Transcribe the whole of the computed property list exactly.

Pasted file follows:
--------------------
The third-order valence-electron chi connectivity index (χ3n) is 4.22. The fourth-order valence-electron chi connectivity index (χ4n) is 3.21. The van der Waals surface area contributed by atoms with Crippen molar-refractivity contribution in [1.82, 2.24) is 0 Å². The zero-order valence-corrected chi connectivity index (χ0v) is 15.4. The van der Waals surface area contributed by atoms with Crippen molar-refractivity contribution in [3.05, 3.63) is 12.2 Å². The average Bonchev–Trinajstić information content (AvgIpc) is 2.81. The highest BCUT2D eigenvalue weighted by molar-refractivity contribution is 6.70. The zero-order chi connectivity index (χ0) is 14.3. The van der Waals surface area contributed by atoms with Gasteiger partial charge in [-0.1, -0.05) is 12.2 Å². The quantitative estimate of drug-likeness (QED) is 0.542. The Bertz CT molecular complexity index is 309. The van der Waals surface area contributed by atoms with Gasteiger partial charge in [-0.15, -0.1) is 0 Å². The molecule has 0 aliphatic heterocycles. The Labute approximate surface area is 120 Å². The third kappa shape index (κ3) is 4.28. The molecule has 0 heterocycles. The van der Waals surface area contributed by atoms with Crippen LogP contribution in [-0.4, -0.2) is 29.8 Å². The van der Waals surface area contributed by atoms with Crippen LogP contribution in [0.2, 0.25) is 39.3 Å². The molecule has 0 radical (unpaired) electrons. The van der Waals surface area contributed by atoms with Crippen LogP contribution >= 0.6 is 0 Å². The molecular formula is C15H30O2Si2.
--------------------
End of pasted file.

The third-order valence-electron chi connectivity index (χ3n) is 4.22. The fourth-order valence-electron chi connectivity index (χ4n) is 3.21. The van der Waals surface area contributed by atoms with Crippen molar-refractivity contribution in [1.82, 2.24) is 0 Å². The zero-order valence-corrected chi connectivity index (χ0v) is 15.4. The van der Waals surface area contributed by atoms with Crippen molar-refractivity contribution in [3.05, 3.63) is 12.2 Å². The average Bonchev–Trinajstić information content (AvgIpc) is 2.81. The highest BCUT2D eigenvalue weighted by molar-refractivity contribution is 6.70. The zero-order chi connectivity index (χ0) is 14.3. The van der Waals surface area contributed by atoms with Gasteiger partial charge in [-0.1, -0.05) is 12.2 Å². The quantitative estimate of drug-likeness (QED) is 0.542. The Bertz CT molecular complexity index is 309. The van der Waals surface area contributed by atoms with Gasteiger partial charge in [-0.15, -0.1) is 0 Å². The molecule has 0 aliphatic heterocycles. The Labute approximate surface area is 120 Å². The third kappa shape index (κ3) is 4.28. The molecule has 0 heterocycles. The van der Waals surface area contributed by atoms with Crippen LogP contribution in [-0.4, -0.2) is 29.8 Å². The van der Waals surface area contributed by atoms with Crippen LogP contribution in [0.2, 0.25) is 39.3 Å². The molecule has 0 radical (unpaired) electrons. The van der Waals surface area contributed by atoms with Crippen LogP contribution >= 0.6 is 0 Å². The molecular formula is C15H30O2Si2.